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A Reader’s Guide to Socialism in the United States

Picture of Eugene Debs
U.S. socialist and working class activist, Eugene Debs.
Bernie Sanders’ presidential campaign is helping to revive the ideas of socialism in the United States. In fact, there is a rich history of working class, radical, and socialist struggle in this country that most of us never get to hear about. The last time an open socialist ran for President of the United States and got a mass audience was in 1920 when Eugene Debs ran from prison and got a million votes.


Debs had been sent to prison in 1918 for his opposition to World War I. At his sentencing he declared that, “while there is a lower class, I am in it, and while there is a criminal element I am of it, and while there is a soul in prison, I am not free.” He added that while he “could have been in Congress long ago, I prefer to go to prison.” This is the spirit of the tradition of socialism-from-below that he embodied so well.

Despite the best efforts of the Clinton campaign, the media, and mainstream economists to convince us that fundamental change is impossible, Sanders’ popularity is showing that millions of people are open to a socialist alternative. This alternative has existed throughout U.S. history and is much deeper and far-reaching than any electoral campaign. It has been at the heart of the struggles of working class and oppressed people, and the hope, embraced by successive generations, that a radical transformation of society is not only necessary but possible.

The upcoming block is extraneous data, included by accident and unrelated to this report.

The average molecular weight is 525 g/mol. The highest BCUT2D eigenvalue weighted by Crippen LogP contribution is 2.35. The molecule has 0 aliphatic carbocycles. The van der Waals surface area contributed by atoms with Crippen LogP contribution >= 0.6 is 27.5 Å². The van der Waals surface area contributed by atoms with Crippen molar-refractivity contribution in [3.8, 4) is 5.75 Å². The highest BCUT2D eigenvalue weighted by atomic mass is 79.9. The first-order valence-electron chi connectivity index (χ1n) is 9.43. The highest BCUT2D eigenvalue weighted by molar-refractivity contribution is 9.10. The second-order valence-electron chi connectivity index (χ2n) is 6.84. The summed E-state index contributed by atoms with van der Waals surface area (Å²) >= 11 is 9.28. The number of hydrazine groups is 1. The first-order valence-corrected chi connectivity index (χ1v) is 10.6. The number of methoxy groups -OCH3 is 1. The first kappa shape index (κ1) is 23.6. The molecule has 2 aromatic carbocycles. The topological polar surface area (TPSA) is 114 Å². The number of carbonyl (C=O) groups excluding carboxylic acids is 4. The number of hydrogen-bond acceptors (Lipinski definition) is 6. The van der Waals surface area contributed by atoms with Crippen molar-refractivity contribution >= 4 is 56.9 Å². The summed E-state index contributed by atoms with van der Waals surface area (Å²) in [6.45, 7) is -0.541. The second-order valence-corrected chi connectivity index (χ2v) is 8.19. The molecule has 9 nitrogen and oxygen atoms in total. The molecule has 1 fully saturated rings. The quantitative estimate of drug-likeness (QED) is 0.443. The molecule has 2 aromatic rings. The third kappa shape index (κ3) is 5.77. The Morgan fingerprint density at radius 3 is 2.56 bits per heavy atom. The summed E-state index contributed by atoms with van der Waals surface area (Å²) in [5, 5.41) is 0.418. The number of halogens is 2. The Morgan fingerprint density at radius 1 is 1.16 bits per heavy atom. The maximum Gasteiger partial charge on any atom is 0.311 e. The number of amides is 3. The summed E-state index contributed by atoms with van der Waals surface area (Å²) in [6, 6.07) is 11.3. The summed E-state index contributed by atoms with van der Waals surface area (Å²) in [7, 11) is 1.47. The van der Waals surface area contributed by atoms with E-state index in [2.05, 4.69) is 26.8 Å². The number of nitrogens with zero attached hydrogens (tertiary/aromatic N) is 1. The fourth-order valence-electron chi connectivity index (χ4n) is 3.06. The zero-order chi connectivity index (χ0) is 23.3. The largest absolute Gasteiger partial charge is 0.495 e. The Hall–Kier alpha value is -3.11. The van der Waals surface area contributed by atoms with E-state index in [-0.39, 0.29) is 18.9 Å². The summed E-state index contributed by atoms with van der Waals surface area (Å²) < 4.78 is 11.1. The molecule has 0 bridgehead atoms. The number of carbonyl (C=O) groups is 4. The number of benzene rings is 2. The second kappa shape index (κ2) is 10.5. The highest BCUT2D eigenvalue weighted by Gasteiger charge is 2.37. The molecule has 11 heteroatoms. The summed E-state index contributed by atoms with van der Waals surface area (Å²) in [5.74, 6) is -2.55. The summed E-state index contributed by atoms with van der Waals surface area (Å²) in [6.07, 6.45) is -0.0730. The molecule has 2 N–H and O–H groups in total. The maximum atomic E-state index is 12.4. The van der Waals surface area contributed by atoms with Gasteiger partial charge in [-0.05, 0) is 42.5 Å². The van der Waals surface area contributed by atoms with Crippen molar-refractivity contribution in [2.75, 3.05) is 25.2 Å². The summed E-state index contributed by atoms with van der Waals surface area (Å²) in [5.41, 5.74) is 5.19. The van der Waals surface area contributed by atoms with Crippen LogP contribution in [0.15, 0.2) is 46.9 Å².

For those inspired to learn more about this history, here is a brief list of readings and speeches that we think are a great place to start.

Talks and speeches

A reading of Eugene Debs’ Canton, Ohio speech opposing WWI.

Anthony Arnove's on Eugene Debs at the 2011 Socialism Conference.

Brian Jones on Karl Marx and the US Civil War.

Sharon Smith on the general strikes in Minneapolis, San Francisco and Toledo in 1934.

Anton Ford on the Communist Party and the Struggle Against Racism in the 1930s.

Khury Petersen-Smith on the Rise and Fall of SDS in the 1960s.


Elizabeth Schulte on socialism according to Eugene V. Debs.

Paul Heideman on "the Black Bolsheviks".

Bill Roberts on "Eugene Debs and American Socialism"—a review of a biography of Debs.

Joe Richard on "the Legacy of the IWW".

Dan Georgakas on "the Revolutionary Struggles of Black Workers in the 1960s".

Hal Draper on “The Two Souls of Socialism”.

Paul D’Amato on the question of racism and Black oppression and on the question of whether a revolution possible in the United States.


The Bending Cross: A Biography of Eugene V. Debs by Ray Ginger

Revolution in Seattle: A Memoir by Harvey O'Connor

Subterranean Fire: A History of Working Class Radicalism in the United States by Sharon Smith

The American Socialist Movement, 1897-1912 by Ira Kipnis